First, she would slash the payments that newly enrolled solar customers receive for the electricity they send to the power grid when their systems generate more than they need. Instead of being compensated at the retail rate — the same rate they pay for electricity from the grid — they would be paid at a much lower rate known as the “avoided cost.” That would amount to about 5 cents per kilowatt-hour of electricity, down from 20 to 30 cents today, according to the California Solar & Storage Assn.
Second, new solar customers would pay a monthly “grid participation charge” of $8 per kilowatt of solar power per month to help cover the costs of maintaining the grid, such as utility safety projects to reduce the risk of wildfire ignitions. Net metering critics say that type of “fixed charge” can ensure that crucial utility expenditures aren’t just paid for by lower-income households.
A home with a six-kilowatt system would be charged $48 a month, or $576 a year. Low-income homes would be exempt.
The proposed decision responds to concerns raised by solar companies — namely, that reducing net metering payment and adding monthly fees would crash the solar market — by creating a “market transition credit” of up to $5.25 per kilowatt per month for homes that add solar panels within four years of the new program taking effect. The size of the available credit would drop each of those four years, but customers who add solar — with or without batteries — would lock in the savings for a decade.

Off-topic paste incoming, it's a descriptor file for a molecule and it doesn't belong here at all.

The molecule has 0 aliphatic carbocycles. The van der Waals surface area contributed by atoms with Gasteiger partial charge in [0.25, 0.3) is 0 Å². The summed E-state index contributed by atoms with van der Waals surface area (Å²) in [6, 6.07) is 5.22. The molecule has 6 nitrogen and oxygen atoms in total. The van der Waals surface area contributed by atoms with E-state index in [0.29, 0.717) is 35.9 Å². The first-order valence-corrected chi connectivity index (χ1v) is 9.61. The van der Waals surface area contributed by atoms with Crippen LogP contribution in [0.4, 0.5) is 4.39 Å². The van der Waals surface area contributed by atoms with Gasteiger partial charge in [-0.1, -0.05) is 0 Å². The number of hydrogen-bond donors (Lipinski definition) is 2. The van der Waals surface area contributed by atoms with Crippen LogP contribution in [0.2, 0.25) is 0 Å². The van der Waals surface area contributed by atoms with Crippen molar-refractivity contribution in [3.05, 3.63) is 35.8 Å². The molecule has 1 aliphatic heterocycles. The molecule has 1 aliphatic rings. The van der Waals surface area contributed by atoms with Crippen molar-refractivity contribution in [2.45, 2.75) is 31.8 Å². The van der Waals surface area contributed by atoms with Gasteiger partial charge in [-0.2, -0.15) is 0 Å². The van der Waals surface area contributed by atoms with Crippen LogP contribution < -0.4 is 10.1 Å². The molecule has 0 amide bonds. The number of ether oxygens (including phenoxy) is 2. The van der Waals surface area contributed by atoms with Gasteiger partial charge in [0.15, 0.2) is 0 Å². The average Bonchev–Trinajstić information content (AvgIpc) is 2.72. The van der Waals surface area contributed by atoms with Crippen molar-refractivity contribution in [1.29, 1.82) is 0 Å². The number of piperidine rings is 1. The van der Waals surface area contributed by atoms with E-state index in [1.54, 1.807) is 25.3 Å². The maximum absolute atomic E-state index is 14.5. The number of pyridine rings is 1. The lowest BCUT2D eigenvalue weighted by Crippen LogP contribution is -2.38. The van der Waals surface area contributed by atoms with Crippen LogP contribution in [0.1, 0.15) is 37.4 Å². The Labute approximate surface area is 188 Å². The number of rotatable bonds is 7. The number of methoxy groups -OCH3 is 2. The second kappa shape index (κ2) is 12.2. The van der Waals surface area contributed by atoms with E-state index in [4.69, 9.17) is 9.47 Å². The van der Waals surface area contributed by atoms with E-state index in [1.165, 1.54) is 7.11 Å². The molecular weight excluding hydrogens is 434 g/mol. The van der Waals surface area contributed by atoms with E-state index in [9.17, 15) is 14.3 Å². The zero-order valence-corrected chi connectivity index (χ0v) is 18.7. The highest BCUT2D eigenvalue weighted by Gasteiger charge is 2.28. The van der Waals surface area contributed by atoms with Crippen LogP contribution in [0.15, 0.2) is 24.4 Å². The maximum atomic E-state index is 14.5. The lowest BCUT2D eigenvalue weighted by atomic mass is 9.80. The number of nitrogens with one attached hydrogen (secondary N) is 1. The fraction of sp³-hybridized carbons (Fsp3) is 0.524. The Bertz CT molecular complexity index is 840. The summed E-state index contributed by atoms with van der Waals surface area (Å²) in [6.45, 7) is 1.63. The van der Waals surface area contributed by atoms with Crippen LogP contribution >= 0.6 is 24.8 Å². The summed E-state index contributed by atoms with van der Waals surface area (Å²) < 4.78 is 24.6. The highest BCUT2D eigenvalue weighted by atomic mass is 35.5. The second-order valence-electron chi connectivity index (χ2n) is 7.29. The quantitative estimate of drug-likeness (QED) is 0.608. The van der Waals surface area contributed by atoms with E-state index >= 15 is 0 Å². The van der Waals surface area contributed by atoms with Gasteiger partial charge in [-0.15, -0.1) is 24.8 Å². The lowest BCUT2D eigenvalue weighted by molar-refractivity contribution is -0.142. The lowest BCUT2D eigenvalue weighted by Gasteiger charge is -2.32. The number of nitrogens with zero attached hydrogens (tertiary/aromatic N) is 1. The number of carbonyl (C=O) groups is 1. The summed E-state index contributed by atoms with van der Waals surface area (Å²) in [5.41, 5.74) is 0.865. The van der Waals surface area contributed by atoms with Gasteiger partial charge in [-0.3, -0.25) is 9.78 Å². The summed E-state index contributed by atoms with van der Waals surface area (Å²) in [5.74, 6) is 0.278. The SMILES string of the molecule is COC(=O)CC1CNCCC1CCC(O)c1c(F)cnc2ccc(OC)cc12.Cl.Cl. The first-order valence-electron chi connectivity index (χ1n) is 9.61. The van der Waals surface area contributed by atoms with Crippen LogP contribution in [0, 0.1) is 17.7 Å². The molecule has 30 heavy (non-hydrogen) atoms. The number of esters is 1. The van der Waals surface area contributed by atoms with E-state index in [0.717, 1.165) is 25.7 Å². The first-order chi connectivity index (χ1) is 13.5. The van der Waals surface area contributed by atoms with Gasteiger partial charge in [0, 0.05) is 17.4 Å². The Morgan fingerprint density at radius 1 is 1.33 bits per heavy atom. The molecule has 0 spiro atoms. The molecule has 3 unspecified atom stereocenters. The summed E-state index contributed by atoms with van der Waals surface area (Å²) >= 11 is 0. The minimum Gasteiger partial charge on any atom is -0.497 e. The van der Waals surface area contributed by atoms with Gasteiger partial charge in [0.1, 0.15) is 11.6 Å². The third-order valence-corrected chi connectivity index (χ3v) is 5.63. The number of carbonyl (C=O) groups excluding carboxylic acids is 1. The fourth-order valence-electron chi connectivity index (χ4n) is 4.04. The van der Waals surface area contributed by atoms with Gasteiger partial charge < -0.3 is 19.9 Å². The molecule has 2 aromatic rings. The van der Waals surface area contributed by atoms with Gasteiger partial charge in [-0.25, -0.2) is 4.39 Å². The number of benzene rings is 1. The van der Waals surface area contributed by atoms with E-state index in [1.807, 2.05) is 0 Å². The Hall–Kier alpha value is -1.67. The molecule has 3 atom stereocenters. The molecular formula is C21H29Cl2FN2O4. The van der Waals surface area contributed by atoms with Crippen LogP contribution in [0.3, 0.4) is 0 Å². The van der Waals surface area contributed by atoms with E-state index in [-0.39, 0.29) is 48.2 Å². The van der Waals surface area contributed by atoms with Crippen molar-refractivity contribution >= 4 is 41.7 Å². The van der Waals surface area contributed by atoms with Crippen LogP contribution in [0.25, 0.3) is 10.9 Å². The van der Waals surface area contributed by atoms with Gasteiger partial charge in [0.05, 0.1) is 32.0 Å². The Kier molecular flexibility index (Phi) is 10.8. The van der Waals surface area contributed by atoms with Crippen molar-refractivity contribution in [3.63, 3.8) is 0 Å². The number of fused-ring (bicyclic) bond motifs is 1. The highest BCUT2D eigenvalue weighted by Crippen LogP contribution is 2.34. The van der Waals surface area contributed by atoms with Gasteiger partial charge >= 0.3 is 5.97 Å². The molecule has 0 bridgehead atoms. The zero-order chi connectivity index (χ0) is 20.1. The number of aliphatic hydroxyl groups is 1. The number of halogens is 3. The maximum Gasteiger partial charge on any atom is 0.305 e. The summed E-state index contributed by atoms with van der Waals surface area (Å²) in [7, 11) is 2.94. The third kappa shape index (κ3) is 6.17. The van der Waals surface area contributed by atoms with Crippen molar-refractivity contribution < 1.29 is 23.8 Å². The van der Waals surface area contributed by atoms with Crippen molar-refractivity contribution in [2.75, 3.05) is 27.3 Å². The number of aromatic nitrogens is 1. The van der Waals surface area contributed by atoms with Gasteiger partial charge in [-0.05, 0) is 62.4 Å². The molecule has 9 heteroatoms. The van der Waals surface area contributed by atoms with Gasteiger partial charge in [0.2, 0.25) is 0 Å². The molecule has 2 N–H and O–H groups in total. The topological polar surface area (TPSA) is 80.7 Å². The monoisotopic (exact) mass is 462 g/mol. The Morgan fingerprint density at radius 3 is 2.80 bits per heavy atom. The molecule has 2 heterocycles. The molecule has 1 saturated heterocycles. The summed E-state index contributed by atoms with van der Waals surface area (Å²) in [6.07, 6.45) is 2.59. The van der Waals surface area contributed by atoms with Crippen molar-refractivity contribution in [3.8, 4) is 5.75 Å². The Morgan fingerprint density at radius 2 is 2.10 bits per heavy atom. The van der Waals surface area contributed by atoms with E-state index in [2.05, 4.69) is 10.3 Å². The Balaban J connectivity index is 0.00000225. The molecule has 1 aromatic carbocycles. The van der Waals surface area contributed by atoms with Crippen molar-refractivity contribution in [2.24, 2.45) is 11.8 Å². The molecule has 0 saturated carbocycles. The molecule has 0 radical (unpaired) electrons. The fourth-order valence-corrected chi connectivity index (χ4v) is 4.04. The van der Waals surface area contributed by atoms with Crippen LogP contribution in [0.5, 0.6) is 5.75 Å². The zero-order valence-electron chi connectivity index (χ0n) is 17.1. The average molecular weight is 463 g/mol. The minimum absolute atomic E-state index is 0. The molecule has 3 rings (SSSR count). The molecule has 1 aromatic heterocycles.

Guzman Aceves said the credits are designed to create a “payback period” of 10 years for new solar customers, meaning that’s how long it would take them to make back their upfront investment through lower electric bills. Payback periods currently hover around five years. The utility companies had proposed net metering changes that could increase them to roughly 20 years.
Guzman Aceves described targeting a 10-year payback period as a judgment call.
“I personally know that for some of my expenses, I recently put in a water heater, and that has a 10-year payback,” she said.
Organized labor wants to make it harder for rooftop solar companies to install batteries.